What is Chronic Lymphocytic Leukaemia (CLL)?

Chronic lymphocytic leukaemia (CLL) is a type of leukaemia in which certain white blood cells are overproduced. It usually progresses more slowly than acute leukaemias, but in some people, the disease can become aggressive.

CLL is found almost exclusively in adults. It is rare in people under the age of 40 and extremely rare in children. Most people develop the disease after the age of 60 and often have no symptoms. Many do not need immediate treatment and can live for years before treatment is needed. 

In Europe and North America, CLL is the most common form of leukaemia, accounting for 25-40% of all leukaemia cases. In Asia, CLL accounts for only 5% of leukaemias, and in China, it is about 1.26-3.5%.


Symptoms of Chronic Lymphocytic Leukaemia (CLL)

In the early stages of the disease, there may be no noticeable symptoms, and many cases are diagnosed through routine blood tests. The following are the most common symptoms of chronic lymphocytic leukaemia. However, each person's symptoms may be different.

Symptoms may include

·Persistent weakness or tiredness

·Swollen lymph nodes

·Enlarged spleen, which may cause loss of appetite

·Enlarged liver


·Night sweats

·Weight loss

·Frequent infections

·Easy bruising or bleeding

The symptoms of chronic lymphocytic leukaemia may look like other blood disorders or medical problems. Always check with your doctor for a diagnosis.

Risk Factors

Risk Factors for Chronic Lymphocytic Leukemia (CLL)

Risk factors for CLL include

- Being middle-aged or older, male or white

- Having a family history of CLL or lymphoid cancer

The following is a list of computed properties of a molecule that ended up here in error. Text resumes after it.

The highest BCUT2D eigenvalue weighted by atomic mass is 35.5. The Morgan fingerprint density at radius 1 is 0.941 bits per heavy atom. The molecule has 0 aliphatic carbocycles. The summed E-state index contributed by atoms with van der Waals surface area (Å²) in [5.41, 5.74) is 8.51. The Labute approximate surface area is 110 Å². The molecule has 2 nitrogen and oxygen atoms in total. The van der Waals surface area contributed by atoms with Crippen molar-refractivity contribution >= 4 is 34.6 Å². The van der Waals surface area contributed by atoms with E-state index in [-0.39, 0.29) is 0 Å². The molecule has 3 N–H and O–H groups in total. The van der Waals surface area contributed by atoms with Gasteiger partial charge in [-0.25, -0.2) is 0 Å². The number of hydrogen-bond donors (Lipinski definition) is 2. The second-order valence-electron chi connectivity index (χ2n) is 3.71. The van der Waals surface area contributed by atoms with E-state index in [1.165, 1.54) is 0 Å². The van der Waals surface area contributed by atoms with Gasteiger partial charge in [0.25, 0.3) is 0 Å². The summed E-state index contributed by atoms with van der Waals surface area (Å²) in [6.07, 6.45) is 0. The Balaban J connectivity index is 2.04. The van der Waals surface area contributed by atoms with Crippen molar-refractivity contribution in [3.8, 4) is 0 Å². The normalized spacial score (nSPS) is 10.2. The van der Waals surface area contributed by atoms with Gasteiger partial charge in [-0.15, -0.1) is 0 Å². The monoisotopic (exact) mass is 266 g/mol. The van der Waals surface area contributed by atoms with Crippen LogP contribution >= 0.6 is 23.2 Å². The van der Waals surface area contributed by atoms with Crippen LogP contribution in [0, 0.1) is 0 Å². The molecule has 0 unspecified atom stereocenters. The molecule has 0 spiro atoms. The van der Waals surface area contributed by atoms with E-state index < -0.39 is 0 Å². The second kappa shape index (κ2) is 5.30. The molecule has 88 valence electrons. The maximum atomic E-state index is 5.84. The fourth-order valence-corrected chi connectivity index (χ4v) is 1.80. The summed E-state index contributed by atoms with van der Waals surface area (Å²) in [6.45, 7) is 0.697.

- Having relatives who are Russian Jews or Eastern European Jews


Chronic lymphocytic leukaemia (CLL) staging

Chronic lymphocytic leukaemia (CLL) is the only type of leukaemia with clearly defined stages.

·The Rai staging system


How is chronic lymphocytic leukaemia diagnosed?

Tests that examine the blood, bone marrow, and lymph nodes are used to detect (find) and diagnose chronic lymphocytic leukaemia.

Procedures and tests used to diagnose CLL

·Physical exam and medical history

·Complete blood count (CBC)

·Cytogenetic analysis


·Bone marrow aspiration and biopsy

Additional blood tests and other assessments may be performed.


Treatment for Chronic Lymphoid Leukaemia

The specific treatment for Chronic Lymphoid leukaemia will be determined by your doctor based on

·Your age, general health and medical history

·The stage of CLL

·The extent of the disease

·Your ability to tolerate certain medications, procedures, or therapies

·Your expectations for the course of the disease

·Your opinions or preferences

You may have one type of treatment or a combination of treatments. Different types of treatment have different aims. Here are some of the types of treatment and their goals for adults with CLL.

·What treatment may include


Use of anti-cancer drugs to shrink or kill cancer cells and reduce the spread of cancer to other parts of the body.


The use of high-energy radiation to kill or shrink cancer cells, tumours and non-cancerous diseases.

·Blood and bone marrow transplantation

A specialised therapy to transfer healthy bone marrow cells into a patient after their own unhealthy bone marrow has been removed.

(The above content is extracted from